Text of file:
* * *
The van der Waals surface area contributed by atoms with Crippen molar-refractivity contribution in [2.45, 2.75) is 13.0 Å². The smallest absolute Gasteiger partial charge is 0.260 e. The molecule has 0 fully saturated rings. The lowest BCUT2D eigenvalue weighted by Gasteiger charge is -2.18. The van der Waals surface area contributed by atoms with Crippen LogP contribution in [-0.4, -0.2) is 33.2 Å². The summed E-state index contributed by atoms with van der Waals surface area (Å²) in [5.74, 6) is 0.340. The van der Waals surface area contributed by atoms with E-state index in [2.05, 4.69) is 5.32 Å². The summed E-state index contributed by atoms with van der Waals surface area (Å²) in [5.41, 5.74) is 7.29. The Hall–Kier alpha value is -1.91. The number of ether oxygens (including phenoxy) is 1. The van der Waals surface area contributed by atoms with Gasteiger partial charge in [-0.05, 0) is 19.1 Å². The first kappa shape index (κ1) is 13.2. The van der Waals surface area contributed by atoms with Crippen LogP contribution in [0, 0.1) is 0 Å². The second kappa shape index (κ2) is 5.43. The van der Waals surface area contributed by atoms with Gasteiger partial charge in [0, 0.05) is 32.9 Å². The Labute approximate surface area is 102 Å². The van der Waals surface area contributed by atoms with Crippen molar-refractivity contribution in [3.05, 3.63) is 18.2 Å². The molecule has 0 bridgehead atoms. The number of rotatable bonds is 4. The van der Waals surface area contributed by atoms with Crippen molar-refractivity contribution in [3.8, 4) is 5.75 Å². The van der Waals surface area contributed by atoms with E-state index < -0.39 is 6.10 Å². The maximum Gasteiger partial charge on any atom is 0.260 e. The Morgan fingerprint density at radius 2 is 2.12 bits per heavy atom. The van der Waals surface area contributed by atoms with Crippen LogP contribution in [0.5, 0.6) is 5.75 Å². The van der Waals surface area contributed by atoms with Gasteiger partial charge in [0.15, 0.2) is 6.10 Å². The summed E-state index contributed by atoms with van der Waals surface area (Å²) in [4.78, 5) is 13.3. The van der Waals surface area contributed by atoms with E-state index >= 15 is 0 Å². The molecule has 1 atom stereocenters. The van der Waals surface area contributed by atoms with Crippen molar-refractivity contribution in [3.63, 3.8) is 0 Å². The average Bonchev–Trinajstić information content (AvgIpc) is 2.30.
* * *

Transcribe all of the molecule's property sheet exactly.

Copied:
The van der Waals surface area contributed by atoms with Crippen molar-refractivity contribution in [2.45, 2.75) is 13.0 Å². The smallest absolute Gasteiger partial charge is 0.260 e. The molecule has 0 fully saturated rings. The lowest BCUT2D eigenvalue weighted by Gasteiger charge is -2.18. The van der Waals surface area contributed by atoms with Crippen LogP contribution in [-0.4, -0.2) is 33.2 Å². The summed E-state index contributed by atoms with van der Waals surface area (Å²) in [5.74, 6) is 0.340. The van der Waals surface area contributed by atoms with E-state index in [2.05, 4.69) is 5.32 Å². The summed E-state index contributed by atoms with van der Waals surface area (Å²) in [5.41, 5.74) is 7.29. The Hall–Kier alpha value is -1.91. The number of ether oxygens (including phenoxy) is 1. The van der Waals surface area contributed by atoms with Gasteiger partial charge in [-0.05, 0) is 19.1 Å². The first kappa shape index (κ1) is 13.2. The van der Waals surface area contributed by atoms with Crippen LogP contribution in [0, 0.1) is 0 Å². The second kappa shape index (κ2) is 5.43. The van der Waals surface area contributed by atoms with Gasteiger partial charge in [0, 0.05) is 32.9 Å². The Labute approximate surface area is 102 Å². The van der Waals surface area contributed by atoms with Crippen molar-refractivity contribution in [3.05, 3.63) is 18.2 Å². The molecule has 0 bridgehead atoms. The number of rotatable bonds is 4. The van der Waals surface area contributed by atoms with Crippen molar-refractivity contribution in [3.8, 4) is 5.75 Å². The van der Waals surface area contributed by atoms with E-state index < -0.39 is 6.10 Å². The maximum Gasteiger partial charge on any atom is 0.260 e. The Morgan fingerprint density at radius 2 is 2.12 bits per heavy atom. The van der Waals surface area contributed by atoms with Crippen LogP contribution in [0.5, 0.6) is 5.75 Å². The van der Waals surface area contributed by atoms with Gasteiger partial charge in [0.15, 0.2) is 6.10 Å². The summed E-state index contributed by atoms with van der Waals surface area (Å²) in [4.78, 5) is 13.3. The van der Waals surface area contributed by atoms with E-state index >= 15 is 0 Å². The molecule has 1 atom stereocenters. The van der Waals surface area contributed by atoms with Crippen molar-refractivity contribution in [3.63, 3.8) is 0 Å². The average Bonchev–Trinajstić information content (AvgIpc) is 2.30.